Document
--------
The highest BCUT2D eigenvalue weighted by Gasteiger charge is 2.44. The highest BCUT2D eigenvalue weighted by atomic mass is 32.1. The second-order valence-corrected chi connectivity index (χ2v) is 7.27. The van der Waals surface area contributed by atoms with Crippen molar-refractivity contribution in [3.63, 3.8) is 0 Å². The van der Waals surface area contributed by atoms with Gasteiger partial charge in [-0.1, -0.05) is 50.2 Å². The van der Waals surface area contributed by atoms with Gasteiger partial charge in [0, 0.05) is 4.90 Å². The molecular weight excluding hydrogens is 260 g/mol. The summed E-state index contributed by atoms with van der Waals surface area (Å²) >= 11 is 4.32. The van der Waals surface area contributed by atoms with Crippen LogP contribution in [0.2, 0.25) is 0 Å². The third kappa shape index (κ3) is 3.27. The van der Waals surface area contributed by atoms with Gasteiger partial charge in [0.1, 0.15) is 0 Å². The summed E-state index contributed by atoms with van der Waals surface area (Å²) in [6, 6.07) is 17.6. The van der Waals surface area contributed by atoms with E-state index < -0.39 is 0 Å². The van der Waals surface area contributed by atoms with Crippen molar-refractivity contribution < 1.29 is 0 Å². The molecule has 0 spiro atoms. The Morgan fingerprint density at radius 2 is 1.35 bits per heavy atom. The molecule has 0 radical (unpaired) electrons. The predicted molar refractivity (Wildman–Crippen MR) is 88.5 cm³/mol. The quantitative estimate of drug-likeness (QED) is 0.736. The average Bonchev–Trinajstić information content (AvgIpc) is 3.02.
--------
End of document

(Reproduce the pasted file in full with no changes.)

The highest BCUT2D eigenvalue weighted by Gasteiger charge is 2.44. The highest BCUT2D eigenvalue weighted by atomic mass is 32.1. The second-order valence-corrected chi connectivity index (χ2v) is 7.27. The van der Waals surface area contributed by atoms with Crippen molar-refractivity contribution in [3.63, 3.8) is 0 Å². The van der Waals surface area contributed by atoms with Gasteiger partial charge in [-0.1, -0.05) is 50.2 Å². The van der Waals surface area contributed by atoms with Gasteiger partial charge in [0, 0.05) is 4.90 Å². The molecular weight excluding hydrogens is 260 g/mol. The summed E-state index contributed by atoms with van der Waals surface area (Å²) >= 11 is 4.32. The van der Waals surface area contributed by atoms with Crippen LogP contribution in [0.2, 0.25) is 0 Å². The third kappa shape index (κ3) is 3.27. The van der Waals surface area contributed by atoms with Gasteiger partial charge in [0.1, 0.15) is 0 Å². The summed E-state index contributed by atoms with van der Waals surface area (Å²) in [6, 6.07) is 17.6. The van der Waals surface area contributed by atoms with E-state index < -0.39 is 0 Å². The van der Waals surface area contributed by atoms with Crippen molar-refractivity contribution < 1.29 is 0 Å². The molecule has 0 spiro atoms. The Morgan fingerprint density at radius 2 is 1.35 bits per heavy atom. The molecule has 0 radical (unpaired) electrons. The predicted molar refractivity (Wildman–Crippen MR) is 88.5 cm³/mol. The quantitative estimate of drug-likeness (QED) is 0.736. The average Bonchev–Trinajstić information content (AvgIpc) is 3.02.